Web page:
Further efforts to hasten economic restructuring and institutional reform will drive the Vietnamese economy in 2017, according to a report by a financial analysis group.
The group, led by economic expert Dinh The Hien, said that the economy would perform better next year.
Most international financial organisations were bullish on the Vietnamese economy in 2017.
The World Bank (WB) and the Asian Development Bank (ADB) were optimistic that economic growth in 2017 would be higher than this year. Both organisations expected the Vietnamese economy to grow 6.3 per cent in 2017, expanding from the WB’s forecast of 6.2 per cent for this year and ADB’s forecast of 6 per cent.
The National Financial Supervisory Commission even expected a growth rate of 6.7 per cent for the economy in 2017.
Only the International Monetary Fund forecast a slowdown from 6.3 per cent in 2016 to 6.2 per cent in 2017.
China’s economic problems and changes in the US’s trade policies under Donald Trump’s presidency could affect Viet Nam’s economic growth, experts said, however.
Economic expert Can Van Luc said at a recent conference that the prospect of the Federal Reserve raising rates would pressure the exchange rate.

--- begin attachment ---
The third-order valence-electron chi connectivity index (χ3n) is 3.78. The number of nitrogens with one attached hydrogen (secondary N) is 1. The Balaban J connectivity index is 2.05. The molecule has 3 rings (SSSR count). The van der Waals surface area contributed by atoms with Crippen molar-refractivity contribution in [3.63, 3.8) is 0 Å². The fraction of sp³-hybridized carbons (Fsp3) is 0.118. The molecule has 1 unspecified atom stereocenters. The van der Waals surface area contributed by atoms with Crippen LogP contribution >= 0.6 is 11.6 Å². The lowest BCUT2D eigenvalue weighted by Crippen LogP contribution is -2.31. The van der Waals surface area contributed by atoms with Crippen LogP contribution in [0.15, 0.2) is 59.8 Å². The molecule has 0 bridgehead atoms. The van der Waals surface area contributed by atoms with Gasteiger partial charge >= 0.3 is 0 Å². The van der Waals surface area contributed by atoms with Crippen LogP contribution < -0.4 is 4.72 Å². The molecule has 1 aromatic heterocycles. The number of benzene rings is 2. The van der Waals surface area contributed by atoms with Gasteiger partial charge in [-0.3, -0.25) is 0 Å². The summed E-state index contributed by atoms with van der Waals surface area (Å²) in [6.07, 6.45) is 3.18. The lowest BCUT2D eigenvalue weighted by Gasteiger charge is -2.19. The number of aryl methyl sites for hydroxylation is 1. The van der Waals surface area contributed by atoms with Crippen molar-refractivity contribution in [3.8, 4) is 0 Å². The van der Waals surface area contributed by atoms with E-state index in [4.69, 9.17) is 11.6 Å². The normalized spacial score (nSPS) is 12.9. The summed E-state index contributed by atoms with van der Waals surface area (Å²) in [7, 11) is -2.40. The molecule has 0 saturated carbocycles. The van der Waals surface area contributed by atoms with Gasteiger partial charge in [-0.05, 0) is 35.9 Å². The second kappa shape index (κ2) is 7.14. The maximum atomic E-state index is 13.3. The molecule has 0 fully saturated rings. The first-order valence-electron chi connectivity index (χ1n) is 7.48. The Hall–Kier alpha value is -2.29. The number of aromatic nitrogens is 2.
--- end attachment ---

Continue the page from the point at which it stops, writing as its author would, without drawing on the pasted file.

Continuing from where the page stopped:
Bad debts and budget deficit would remain significant pressures to economic growth.
At a Tuesday conference on research on Viet Nam’s economy and growth diagnostics, experts pointed out that the economy was facing three bottlenecks, namely inefficiencies in the short term, macro-economic risks in the medium term and infrastructure and human resources problems in the long term.
The group, however, said that the economic recovery would be bolstered by hastened economic restructuring to improve the business and investment climate.
The group said that economic recoveries in the US and Europe would create opportunities for Viet Nam to boost exports while the anticipated rise in foreign direct investment (FDI) would contribute to economic growth.
It forecast economic growth at around 6.2-6.4 per cent. Inflation would be higher at 5-8 per cent.
According to Vo Tri Thanh, former Deputy Director of the Central Institute for Economics Management, it was critical that Viet Nam hasten reforms.
Thanh said that the fourth industrial revolution was bringing opportunities but the drivers for growth in coming years for Viet Nam would still be manufacturing, FDI, construction and services.
Photo: CBR Investment AG